According to Palestinian sources inside the village, Israeli settlers began throwing stones which spiralled into a full-scale confrontation between villagers and settlers.

Palestinians take to the roofs of Ramallah in support of Abbas. Photo by Joseph Dana

Palestinians take to the roofs of Ramallah in support of Abbas. Photo by Joseph Dana

Responding to the clashes, Israeli soldiers entered the village, firing live ammunition which resulted in the death of Essem Odah, a 33-year-old resident of the village and father of seven.

A boy throws stones in Qalandia. Photo by Joseph Dana

A boy throws stones in Qalandia. Photo by Joseph Dana

The Israel Defence Forces said in a press release that soldiers used “riot dispersal means and eventually, live fire during a mutual rock hurling incident between Israeli civilians and Palestinians.”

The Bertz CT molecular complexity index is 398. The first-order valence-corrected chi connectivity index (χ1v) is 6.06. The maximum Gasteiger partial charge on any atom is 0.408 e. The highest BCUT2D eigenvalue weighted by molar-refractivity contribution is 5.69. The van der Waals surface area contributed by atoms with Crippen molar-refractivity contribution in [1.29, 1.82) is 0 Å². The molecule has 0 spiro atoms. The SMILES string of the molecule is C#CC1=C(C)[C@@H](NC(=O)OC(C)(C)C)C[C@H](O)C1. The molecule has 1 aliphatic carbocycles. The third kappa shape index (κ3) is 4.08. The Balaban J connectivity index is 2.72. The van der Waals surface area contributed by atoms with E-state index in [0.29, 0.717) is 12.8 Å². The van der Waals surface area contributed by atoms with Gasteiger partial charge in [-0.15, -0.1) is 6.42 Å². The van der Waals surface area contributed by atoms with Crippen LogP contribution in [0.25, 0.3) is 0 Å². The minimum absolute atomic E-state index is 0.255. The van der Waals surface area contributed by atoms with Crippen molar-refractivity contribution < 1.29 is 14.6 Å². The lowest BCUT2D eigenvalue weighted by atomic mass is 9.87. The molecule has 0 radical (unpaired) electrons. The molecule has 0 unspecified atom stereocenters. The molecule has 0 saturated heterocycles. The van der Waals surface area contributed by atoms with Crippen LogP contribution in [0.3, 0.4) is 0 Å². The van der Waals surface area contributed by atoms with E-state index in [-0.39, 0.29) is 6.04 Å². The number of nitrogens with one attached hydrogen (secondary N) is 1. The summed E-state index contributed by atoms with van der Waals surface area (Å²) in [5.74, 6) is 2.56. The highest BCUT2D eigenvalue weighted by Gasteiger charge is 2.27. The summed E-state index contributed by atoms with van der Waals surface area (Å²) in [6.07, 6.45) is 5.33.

Palestinians in the West Bank are trying to take advantage of their euphoric hope that Palestine could soon be a state. Many feel that statehood is merely one small step in their 44-year-old struggle for freedom, but it is a step nonetheless.

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    COMMENTS

    1. ALI ASAD

      LONG LIVE ISLAM
      LONG LIVE PALESTINE AND PAKISTAN!!!

      Reply to Comment
    2. Ariel

      I’m a frequent reader of this site, and although I never comment, I appreciate the alternative coverage and insight the writers provide.